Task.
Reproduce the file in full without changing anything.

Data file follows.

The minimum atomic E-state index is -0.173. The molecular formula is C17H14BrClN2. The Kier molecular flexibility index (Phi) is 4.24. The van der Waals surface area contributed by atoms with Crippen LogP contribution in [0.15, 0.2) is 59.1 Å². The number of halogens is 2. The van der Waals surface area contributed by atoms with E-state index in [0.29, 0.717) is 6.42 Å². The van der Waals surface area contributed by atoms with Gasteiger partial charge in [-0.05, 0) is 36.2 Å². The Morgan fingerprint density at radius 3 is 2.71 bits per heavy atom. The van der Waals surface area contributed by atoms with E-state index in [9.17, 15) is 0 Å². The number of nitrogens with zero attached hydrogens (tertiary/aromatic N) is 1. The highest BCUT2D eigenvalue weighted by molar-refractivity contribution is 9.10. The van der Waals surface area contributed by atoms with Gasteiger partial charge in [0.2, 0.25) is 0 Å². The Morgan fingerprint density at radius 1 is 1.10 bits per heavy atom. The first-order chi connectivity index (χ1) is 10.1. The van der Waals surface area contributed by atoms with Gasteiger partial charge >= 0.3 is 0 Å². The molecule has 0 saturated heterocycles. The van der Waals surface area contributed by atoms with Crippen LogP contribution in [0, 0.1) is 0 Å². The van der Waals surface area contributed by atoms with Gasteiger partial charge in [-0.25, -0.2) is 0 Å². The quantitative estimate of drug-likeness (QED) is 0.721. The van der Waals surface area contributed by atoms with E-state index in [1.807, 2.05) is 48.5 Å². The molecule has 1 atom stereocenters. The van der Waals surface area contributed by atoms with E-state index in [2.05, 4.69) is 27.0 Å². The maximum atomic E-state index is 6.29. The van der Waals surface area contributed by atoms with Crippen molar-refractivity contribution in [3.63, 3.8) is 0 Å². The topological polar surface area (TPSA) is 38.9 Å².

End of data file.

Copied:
The minimum atomic E-state index is -0.173. The molecular formula is C17H14BrClN2. The Kier molecular flexibility index (Phi) is 4.24. The van der Waals surface area contributed by atoms with Crippen LogP contribution in [0.15, 0.2) is 59.1 Å². The number of halogens is 2. The van der Waals surface area contributed by atoms with E-state index in [0.29, 0.717) is 6.42 Å². The van der Waals surface area contributed by atoms with Gasteiger partial charge in [-0.05, 0) is 36.2 Å². The Morgan fingerprint density at radius 3 is 2.71 bits per heavy atom. The van der Waals surface area contributed by atoms with E-state index in [9.17, 15) is 0 Å². The number of nitrogens with zero attached hydrogens (tertiary/aromatic N) is 1. The highest BCUT2D eigenvalue weighted by molar-refractivity contribution is 9.10. The van der Waals surface area contributed by atoms with Gasteiger partial charge in [0.2, 0.25) is 0 Å². The Morgan fingerprint density at radius 1 is 1.10 bits per heavy atom. The first-order chi connectivity index (χ1) is 10.1. The van der Waals surface area contributed by atoms with Gasteiger partial charge >= 0.3 is 0 Å². The molecule has 0 saturated heterocycles. The van der Waals surface area contributed by atoms with Crippen LogP contribution in [0, 0.1) is 0 Å². The van der Waals surface area contributed by atoms with Gasteiger partial charge in [-0.25, -0.2) is 0 Å². The quantitative estimate of drug-likeness (QED) is 0.721. The van der Waals surface area contributed by atoms with E-state index in [1.807, 2.05) is 48.5 Å². The molecule has 1 atom stereocenters. The van der Waals surface area contributed by atoms with E-state index in [2.05, 4.69) is 27.0 Å². The maximum atomic E-state index is 6.29. The van der Waals surface area contributed by atoms with Crippen molar-refractivity contribution in [3.63, 3.8) is 0 Å². The topological polar surface area (TPSA) is 38.9 Å².